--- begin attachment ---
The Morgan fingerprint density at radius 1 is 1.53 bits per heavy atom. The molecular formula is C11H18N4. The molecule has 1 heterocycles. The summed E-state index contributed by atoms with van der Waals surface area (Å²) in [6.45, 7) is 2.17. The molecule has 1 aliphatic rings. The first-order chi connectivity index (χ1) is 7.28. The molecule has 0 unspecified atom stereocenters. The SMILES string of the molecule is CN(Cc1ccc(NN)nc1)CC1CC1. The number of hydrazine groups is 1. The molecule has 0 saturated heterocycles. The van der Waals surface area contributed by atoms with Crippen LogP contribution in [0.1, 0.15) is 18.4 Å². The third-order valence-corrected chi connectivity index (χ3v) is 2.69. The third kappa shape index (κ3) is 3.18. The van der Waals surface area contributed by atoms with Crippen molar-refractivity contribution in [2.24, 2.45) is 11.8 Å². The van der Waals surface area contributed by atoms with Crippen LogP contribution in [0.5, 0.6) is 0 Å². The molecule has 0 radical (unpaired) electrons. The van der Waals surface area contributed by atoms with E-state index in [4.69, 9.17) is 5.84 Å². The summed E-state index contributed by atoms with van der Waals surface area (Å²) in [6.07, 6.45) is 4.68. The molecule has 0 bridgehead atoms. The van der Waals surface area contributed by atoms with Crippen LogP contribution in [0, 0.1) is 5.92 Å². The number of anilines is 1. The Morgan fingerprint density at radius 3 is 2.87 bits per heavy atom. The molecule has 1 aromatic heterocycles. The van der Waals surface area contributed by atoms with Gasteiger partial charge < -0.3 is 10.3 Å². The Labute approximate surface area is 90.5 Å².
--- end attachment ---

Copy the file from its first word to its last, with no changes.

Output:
The Morgan fingerprint density at radius 1 is 1.53 bits per heavy atom. The molecular formula is C11H18N4. The molecule has 1 heterocycles. The summed E-state index contributed by atoms with van der Waals surface area (Å²) in [6.45, 7) is 2.17. The molecule has 1 aliphatic rings. The first-order chi connectivity index (χ1) is 7.28. The molecule has 0 unspecified atom stereocenters. The SMILES string of the molecule is CN(Cc1ccc(NN)nc1)CC1CC1. The number of hydrazine groups is 1. The molecule has 0 saturated heterocycles. The van der Waals surface area contributed by atoms with Crippen LogP contribution in [0.1, 0.15) is 18.4 Å². The third-order valence-corrected chi connectivity index (χ3v) is 2.69. The third kappa shape index (κ3) is 3.18. The van der Waals surface area contributed by atoms with Crippen molar-refractivity contribution in [2.24, 2.45) is 11.8 Å². The van der Waals surface area contributed by atoms with Crippen LogP contribution in [0.5, 0.6) is 0 Å². The molecule has 0 radical (unpaired) electrons. The van der Waals surface area contributed by atoms with E-state index in [4.69, 9.17) is 5.84 Å². The summed E-state index contributed by atoms with van der Waals surface area (Å²) in [6.07, 6.45) is 4.68. The molecule has 0 bridgehead atoms. The van der Waals surface area contributed by atoms with Crippen LogP contribution in [0, 0.1) is 5.92 Å². The number of anilines is 1. The Morgan fingerprint density at radius 3 is 2.87 bits per heavy atom. The molecule has 1 aromatic heterocycles. The van der Waals surface area contributed by atoms with Gasteiger partial charge < -0.3 is 10.3 Å². The Labute approximate surface area is 90.5 Å².